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Hull Grafitti?
February 2023

he weird markings on freighter hulls are not graffiti. The Los Angeles gangs are not involved in international maritime shipping. Even if they were, they would not “tag” their freighters in this manner. Very particular hull graffiti / markings are required by international law and help indicate proper loading of a ship.

Read on for the quick history and more details.

The lines
The lines on freighter hulls are called Plimsoll lines. They are named for Samuel Plimsoll (1824 – 1898). Plimsoll was a liberal member of the British Parliament who was concerned about the loss of shipping.

Hull graffiti or Plimsoll marking?
Some ships loaded in salt water were lost traveling up the British fresh water rivers. And, some British winter shipping was lost when arriving in the warm tropical waters of the Caribbean.

So in 1876, despite great resistance from the powerful merchant shipping lobby, Plimsoll championed the Unseaworthy Ships Bill. This bill mandated marking a ship’s hull with a line. This line would disappear below the waterline if the ship was overloaded.

That is the short version of the history.

Fashion factoid
In Great Britain, during the 1870s, sandshoes (Scotland, Australia, New Zealand, Northern England slang for a canvas shoes with rubber soles) acquired the nickname ‘Plimsolls.’ These shoes had a colored horizontal band joining the upper to the sole. The bands resembled the Plimsoll lines on a ship’s hull. xx
A modern day Plimsoll – canvas top and rubber sole bottom.
Like the Plimsoll line on a ship, water above the line on the shoe’s rubber sole would result in wet feet.

On to the technical
Plimsoll lines have evolved into a modern set of hieroglyphics.

TF = Tropical Fresh Water
T = Tropical
F = Fresh Water
S = Summer
W = Winter
WNA = Winter North Atlantic
AB = Letters indicating the registration authority – in this case the American Bureau of Shipping.

The other registration authority initials you might see are: BV: Bureau Veritas; GL: Germanischer Lloyd; LR: Lloyd’s Register; NV: Det Norske Veritas; RI: Registro Italiano Navale; NK: Nippon Kaiji Kyokai; DT: Department of Transport.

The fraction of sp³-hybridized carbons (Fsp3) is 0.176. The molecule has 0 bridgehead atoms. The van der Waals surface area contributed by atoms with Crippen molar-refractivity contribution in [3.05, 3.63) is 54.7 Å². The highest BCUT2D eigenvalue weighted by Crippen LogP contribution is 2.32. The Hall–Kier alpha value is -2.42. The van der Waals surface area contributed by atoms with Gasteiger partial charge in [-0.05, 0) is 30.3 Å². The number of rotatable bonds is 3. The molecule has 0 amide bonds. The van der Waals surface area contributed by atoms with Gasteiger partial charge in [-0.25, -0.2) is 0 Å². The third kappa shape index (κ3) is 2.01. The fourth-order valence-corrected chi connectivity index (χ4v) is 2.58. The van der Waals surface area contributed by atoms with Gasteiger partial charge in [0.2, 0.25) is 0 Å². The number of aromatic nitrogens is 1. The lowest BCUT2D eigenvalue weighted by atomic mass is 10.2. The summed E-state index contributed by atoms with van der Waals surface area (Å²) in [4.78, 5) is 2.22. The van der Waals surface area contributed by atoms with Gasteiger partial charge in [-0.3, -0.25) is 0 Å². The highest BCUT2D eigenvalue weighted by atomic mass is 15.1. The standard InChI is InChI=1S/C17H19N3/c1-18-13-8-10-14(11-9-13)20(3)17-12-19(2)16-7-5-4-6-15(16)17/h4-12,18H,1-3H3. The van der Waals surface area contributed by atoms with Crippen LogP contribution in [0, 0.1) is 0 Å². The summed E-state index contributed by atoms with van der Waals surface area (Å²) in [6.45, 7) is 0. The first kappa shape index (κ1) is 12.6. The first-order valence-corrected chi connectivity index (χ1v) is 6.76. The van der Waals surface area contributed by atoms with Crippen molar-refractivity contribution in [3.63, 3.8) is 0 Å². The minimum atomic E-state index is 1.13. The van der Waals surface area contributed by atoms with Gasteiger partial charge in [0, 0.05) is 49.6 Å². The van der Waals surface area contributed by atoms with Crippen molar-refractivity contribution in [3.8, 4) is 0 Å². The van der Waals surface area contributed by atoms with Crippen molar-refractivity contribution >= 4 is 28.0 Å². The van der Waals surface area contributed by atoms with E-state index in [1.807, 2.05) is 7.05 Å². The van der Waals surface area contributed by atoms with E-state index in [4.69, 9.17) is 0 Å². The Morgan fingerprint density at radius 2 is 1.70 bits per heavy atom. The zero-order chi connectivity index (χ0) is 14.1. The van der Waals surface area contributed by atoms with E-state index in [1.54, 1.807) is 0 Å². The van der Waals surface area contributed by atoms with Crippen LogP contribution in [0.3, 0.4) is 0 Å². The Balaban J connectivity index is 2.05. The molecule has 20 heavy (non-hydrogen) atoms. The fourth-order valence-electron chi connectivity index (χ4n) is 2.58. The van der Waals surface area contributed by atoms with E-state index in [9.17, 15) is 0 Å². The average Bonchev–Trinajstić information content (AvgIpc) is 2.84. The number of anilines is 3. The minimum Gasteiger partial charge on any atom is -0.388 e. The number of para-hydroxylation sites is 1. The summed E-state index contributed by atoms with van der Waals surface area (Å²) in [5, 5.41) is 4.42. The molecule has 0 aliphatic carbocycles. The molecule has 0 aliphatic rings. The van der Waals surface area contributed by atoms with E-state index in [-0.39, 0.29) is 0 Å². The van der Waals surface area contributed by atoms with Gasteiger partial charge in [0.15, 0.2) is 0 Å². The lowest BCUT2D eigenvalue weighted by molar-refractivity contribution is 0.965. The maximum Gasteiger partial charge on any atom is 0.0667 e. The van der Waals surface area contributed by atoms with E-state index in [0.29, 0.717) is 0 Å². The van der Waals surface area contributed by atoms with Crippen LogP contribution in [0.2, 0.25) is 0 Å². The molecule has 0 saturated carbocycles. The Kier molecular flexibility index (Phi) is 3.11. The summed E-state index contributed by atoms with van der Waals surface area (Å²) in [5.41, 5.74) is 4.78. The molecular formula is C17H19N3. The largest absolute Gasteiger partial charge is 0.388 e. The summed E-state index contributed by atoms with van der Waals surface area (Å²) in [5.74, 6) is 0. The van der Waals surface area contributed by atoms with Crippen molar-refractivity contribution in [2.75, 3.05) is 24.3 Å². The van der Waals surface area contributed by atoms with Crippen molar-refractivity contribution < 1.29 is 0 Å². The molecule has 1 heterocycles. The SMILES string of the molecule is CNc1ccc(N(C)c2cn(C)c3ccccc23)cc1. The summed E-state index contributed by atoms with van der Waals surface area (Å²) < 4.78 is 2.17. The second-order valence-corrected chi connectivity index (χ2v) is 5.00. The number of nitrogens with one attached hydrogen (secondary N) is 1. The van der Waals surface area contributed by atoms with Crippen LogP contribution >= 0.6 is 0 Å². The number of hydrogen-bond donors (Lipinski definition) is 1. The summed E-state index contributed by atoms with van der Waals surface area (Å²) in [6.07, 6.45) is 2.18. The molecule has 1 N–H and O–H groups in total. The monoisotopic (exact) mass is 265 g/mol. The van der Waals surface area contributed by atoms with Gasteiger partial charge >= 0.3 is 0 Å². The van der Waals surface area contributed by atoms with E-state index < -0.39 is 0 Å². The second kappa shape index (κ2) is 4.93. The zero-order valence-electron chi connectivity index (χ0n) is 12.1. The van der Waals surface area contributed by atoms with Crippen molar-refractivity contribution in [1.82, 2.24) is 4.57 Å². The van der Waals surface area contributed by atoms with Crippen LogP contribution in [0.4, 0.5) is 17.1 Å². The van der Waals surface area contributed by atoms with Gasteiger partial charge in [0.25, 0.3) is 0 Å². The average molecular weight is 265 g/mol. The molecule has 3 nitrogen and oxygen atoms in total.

How it works
The waterline through the Plimsoll lines must correspond to the season and type of water. Freighters cannot be loaded beyond/above the line specific to the freighter’s location.

The Plimsoll Line in action. The AB in this image is the American Bureau of Shipping. The circle with the line through it indicates if the cargo is loaded evenly.

For example, the freighters carrying wood pulp from Morehead City to the Amazon, in summer, would be loaded to the “S” line. When reaching the fresh water of the Amazon, the freighter will settle up to the TF line.

Ships loaded in Iceland during the winter cannot be loaded more than the “WNA” line. The Icelandic freighters will sink to the “W” line when arriving in Morehead City during the winter. Make sense?

Temperature and salinity are the culprits
At 39 degrees, a cubic foot of fresh water weighs 62.424 pounds.

At 90 degrees, a cubic foot of fresh water weighs 62.118 pounds.

Practical (salinity scale) perspective
• A gallon of tap water at 70 degrees weighs 8.329 pounds.
• A gallon of boiling water weighs .333 pounds less.

Yes, the differences seem small. But, under a 220,000 ton freighter, these differences are significant. Examined closely, our boats in Oriental float higher in the winter.

Oak Harbour, sailing under the flag of Hong Kong, sits empty at the NC Port Authority in Morehead City.

Of course, salt water is more dense.
The seawater density is about 8.55 pounds per gallon. Fresh water density is less at 8.34 pounds per gallon. And, ice is about nine percent less dense than water. Icebergs float (Titanic).

More dense equals more float. Now you know.

Need some?
Tools, parts, clothes, shoes or beer; if you have overloaded your boat, perhaps it is time for your own Plimsoll Lines.

Fair Winds,
Captain John Rahm
Third Wave Sailing
(Mostly overloaded)

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Captain's Blog on TownDock.net is all about making your time on the water enjoyable. Captain John Rahm teaches sailing and boat handling at Third Wave Sailing.